This subcommittee may not have had a chance yet to discover that the field of alcohol and substance abuse treatment is undergoing a quiet revolution. But it is.  This revolution involves increasing research on and adoption of evidence-based treatments and client supports, which include but are certainly not limited to the clinically appropriate use of medication-assisted treatments that require prescriptions and/or medical supervision of medications for chronic alcohol and substance treatment and detoxification. The medications being used today to treat substance dependence are effective and evidence-based, although not perfect. Some are available by prescription; others are available only in Federally regulated drug treatment clinics or via approved clinical research programs.  Many of these medications were developed by NIDA’s Division of Treatment Research, often in conjunction with private pharmaceutical firms and research institutes. The fruit of that public-private investment is the emergence of medication-assisted treatment, for which SAMHSA is the public sector lead, along with its other Federal partners.  For example, field training and careful dissemination of buprenorphine, are being launched by SAMHSA, cooperating with the DEA, the FDA, numerous medical, osteopathic and other clinical professional societies and private manufacturers.  Because of this trend, e-prescribing is going to affect physicians and other practitioners, clients, policymakers, researchers, payers and many other substance abuse stakeholders.  But, needless to say, the advent of e-prescribing was not foreseen during the last ten years in which many of the medications were developed.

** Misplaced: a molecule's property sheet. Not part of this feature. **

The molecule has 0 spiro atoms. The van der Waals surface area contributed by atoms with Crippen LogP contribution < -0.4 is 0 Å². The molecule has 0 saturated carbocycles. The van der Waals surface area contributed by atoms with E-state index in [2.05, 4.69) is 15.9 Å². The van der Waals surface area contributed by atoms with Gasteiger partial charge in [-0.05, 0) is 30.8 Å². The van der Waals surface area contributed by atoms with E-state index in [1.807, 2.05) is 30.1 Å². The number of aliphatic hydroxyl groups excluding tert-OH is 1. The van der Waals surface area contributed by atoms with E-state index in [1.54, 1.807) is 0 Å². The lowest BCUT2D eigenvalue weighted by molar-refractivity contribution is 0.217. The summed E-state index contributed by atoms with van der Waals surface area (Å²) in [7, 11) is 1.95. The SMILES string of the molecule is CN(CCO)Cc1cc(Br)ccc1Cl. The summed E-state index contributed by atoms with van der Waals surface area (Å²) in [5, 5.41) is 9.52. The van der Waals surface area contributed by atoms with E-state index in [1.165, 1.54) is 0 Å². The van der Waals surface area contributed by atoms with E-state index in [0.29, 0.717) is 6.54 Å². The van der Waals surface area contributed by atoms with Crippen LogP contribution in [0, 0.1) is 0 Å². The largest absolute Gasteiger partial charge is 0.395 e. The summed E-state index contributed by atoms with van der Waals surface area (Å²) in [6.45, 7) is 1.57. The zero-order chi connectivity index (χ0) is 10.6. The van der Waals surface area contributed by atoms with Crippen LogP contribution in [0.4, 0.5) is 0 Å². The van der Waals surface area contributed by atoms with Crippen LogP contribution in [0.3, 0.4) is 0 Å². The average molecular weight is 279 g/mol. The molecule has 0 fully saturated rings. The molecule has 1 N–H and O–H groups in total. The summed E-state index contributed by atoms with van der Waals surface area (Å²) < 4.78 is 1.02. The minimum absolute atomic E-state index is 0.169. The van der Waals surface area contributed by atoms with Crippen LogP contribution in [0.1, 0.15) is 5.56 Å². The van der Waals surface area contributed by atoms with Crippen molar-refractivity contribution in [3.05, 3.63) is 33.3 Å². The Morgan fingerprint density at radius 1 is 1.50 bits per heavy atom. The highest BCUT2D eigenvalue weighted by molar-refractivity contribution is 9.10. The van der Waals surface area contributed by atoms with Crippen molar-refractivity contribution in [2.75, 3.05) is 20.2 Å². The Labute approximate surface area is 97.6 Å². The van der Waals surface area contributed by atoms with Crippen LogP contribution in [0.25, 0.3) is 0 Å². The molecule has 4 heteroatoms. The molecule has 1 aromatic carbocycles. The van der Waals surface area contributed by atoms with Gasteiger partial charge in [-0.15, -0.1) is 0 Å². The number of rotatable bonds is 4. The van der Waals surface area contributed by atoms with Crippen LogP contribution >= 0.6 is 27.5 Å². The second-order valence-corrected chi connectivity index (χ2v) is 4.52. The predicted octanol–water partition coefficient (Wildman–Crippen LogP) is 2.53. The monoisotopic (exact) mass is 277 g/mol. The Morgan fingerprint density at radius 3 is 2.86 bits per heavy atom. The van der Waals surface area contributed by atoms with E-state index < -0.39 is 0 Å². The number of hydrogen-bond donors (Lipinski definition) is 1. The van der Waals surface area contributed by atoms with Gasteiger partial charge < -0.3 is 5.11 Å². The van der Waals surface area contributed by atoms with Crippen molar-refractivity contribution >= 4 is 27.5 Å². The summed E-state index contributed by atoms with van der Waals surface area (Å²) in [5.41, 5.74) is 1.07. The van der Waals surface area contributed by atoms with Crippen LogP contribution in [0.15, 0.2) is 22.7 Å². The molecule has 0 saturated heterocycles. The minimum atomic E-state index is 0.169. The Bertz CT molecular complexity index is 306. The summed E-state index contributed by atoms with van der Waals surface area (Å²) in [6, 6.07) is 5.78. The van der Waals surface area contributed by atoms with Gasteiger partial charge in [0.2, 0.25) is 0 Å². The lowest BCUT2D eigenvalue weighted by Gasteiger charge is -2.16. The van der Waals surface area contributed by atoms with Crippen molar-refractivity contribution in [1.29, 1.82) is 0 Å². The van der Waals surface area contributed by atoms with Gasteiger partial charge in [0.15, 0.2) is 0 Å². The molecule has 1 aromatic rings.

A brief list of medications offered by treatment programs (and in certain cases in physicians’ offices) currently approved by the FDA for use in treating chronic alcohol and substance abuse includes acamprosate, naltrexone, methadone, buprenorphine, LAAM, naloxone, and antabuse. These and other medications are being used in treatment along with verbal therapies and supportive services. Some are used in detoxification as well.  Ongoing public sector and private clinical trials, both for alcohol and other substance dependence and for withdrawal medications are at various stages of completion, including trials for medications that, along with therapy and supports, may effectively address prescription drug, cocaine, club drug and methamphetamine/stimulant dependence.